WASHINGTON, May 26 (UPI) -- First a note to my readers. UPI has granted me the great honor and distinction of being named the first person to become UPI's just created Arnaud de Borchgrave distinguished columnist. As those who know me know, it will be impossible to duplicate Arnaud's intellect, wisdom, insights, sense of humor and more than occasional irreverence. However, this appointment does recognize Arnaud's monumental contribution to journalism and reporting truth and fact as he saw both. I am profoundly humbled and hugely appreciative.
* * * *
Prior to Prime Minister David Cameron's and the Conservative Party's stunning and surprising electoral victory on May 7th, the "special relationship" between the United States and Great Britain was very much in doubt. That relationship began in the crucible of world war forged by the two great leaders Winston Churchill and Franklin Roosevelt. But well into the second decade of the 21st century, the strength of this bond had seriously eroded.
Despite the many "ups" (partners in NATO; prevailing in the Cold War; winning the Gulf War of 1991; and rallying over Afghanistan after 9/11) and the "downs" (the Suez crisis of 1956; exiting east of Suez in 1967; the 2003 invasion of Iraq; and the debacle in 2013 over retaliating against Syria's use of chemical weapons), the latter half of the 20th century was made more secure by the intimate and proximate linkages made possible through this special relationship.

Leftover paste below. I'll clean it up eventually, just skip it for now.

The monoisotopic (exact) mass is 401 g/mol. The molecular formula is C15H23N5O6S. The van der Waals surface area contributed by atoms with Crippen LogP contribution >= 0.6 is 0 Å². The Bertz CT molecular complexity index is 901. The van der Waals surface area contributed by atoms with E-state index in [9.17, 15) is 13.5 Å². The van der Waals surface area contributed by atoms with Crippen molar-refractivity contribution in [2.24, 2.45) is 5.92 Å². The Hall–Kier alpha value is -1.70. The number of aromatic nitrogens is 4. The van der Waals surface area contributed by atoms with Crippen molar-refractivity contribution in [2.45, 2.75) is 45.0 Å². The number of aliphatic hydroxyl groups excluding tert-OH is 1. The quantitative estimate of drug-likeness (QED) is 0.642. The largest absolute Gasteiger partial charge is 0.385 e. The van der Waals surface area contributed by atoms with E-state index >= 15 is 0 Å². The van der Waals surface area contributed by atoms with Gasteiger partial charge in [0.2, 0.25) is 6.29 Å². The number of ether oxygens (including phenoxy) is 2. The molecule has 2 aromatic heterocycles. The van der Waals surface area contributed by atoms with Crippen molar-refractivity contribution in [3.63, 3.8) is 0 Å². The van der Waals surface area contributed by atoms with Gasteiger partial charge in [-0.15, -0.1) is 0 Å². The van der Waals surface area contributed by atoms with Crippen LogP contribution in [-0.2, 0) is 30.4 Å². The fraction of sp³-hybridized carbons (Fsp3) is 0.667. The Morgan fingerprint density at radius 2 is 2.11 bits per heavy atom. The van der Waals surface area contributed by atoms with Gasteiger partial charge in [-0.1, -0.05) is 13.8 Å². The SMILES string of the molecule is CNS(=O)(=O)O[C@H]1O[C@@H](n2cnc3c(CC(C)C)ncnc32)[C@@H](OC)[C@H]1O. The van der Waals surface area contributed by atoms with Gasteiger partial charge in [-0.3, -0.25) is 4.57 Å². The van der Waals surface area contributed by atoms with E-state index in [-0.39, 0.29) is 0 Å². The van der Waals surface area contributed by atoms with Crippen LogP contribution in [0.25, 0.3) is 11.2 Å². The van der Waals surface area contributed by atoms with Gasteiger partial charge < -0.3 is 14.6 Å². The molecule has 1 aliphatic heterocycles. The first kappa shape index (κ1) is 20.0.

Unfortunately, the signals and chemistry emanating from Washington and Whitehall on the special relationship have not been encouraging. President Barack Obama clearly saw Asia and the Pacific as the geo-economic and strategic centers of gravity superseding Europe. The strategic "pivot" to Asia, announced with great fanfare three years ago and modified in phrase to "rebalancing," underscored White House priorities. Obama has never been a Europhile, seemingly recognizing its importance only every two years before the biannual NATO summit or in reacting to Russian aggression in Ukraine.
Nor are Obama and Cameron personally, politically or intellectually as close as their predecessors.
When Britain and France took the initiative in launching air strikes against Libyan dictator Moammar Gadhafi in 2011 based on the false premise that the colonel was determined to wage genocide on Benghazi residents in the civil war, Washington was a reluctant partner choosing to "lead from behind."
Two years later, Cameron and Obama were prepared to punish Syria with air strikes for using chemical weapons against civilians. But Parliament voted no, embarrassing the two leaders by denying authority to attack.
This distancing has departed from decades of highly collaborative presidential and prime ministerial interactions. Margaret Thatcher and Presidents Ronald Reagan and George H.W. Bush were virtual soul mates. Tony Blair continued that proximity with both Bill Clinton and George W. Bush although his acquiescence in supporting the catastrophic Iraq invasion of 2003 earned him the British press's sobriquet of "Poodle."